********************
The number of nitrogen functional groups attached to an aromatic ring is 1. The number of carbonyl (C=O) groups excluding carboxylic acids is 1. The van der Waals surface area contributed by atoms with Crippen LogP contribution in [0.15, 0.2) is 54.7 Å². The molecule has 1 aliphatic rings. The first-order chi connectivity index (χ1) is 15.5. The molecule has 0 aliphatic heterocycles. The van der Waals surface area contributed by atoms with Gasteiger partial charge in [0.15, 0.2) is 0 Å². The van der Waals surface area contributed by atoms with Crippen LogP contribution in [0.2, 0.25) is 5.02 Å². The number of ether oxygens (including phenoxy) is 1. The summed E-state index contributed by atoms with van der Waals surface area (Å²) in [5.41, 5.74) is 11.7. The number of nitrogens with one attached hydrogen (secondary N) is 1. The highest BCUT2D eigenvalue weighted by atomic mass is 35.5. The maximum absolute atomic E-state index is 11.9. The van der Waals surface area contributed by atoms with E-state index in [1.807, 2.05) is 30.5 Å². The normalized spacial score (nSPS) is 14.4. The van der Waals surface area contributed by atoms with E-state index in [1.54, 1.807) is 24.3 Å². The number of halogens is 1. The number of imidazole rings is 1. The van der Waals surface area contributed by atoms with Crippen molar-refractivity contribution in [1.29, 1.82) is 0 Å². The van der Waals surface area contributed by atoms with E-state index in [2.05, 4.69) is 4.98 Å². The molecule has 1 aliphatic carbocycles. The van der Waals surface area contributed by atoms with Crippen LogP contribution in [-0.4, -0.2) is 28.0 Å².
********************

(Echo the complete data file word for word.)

The number of nitrogen functional groups attached to an aromatic ring is 1. The number of carbonyl (C=O) groups excluding carboxylic acids is 1. The van der Waals surface area contributed by atoms with Crippen LogP contribution in [0.15, 0.2) is 54.7 Å². The molecule has 1 aliphatic rings. The first-order chi connectivity index (χ1) is 15.5. The molecule has 0 aliphatic heterocycles. The van der Waals surface area contributed by atoms with Gasteiger partial charge in [0.15, 0.2) is 0 Å². The van der Waals surface area contributed by atoms with Crippen LogP contribution in [0.2, 0.25) is 5.02 Å². The number of ether oxygens (including phenoxy) is 1. The summed E-state index contributed by atoms with van der Waals surface area (Å²) in [5.41, 5.74) is 11.7. The number of nitrogens with one attached hydrogen (secondary N) is 1. The highest BCUT2D eigenvalue weighted by atomic mass is 35.5. The maximum absolute atomic E-state index is 11.9. The van der Waals surface area contributed by atoms with E-state index in [1.807, 2.05) is 30.5 Å². The normalized spacial score (nSPS) is 14.4. The van der Waals surface area contributed by atoms with E-state index in [1.54, 1.807) is 24.3 Å². The number of halogens is 1. The number of imidazole rings is 1. The van der Waals surface area contributed by atoms with Crippen molar-refractivity contribution in [1.29, 1.82) is 0 Å². The van der Waals surface area contributed by atoms with E-state index in [2.05, 4.69) is 4.98 Å². The molecule has 1 aliphatic carbocycles. The van der Waals surface area contributed by atoms with Crippen LogP contribution in [-0.4, -0.2) is 28.0 Å².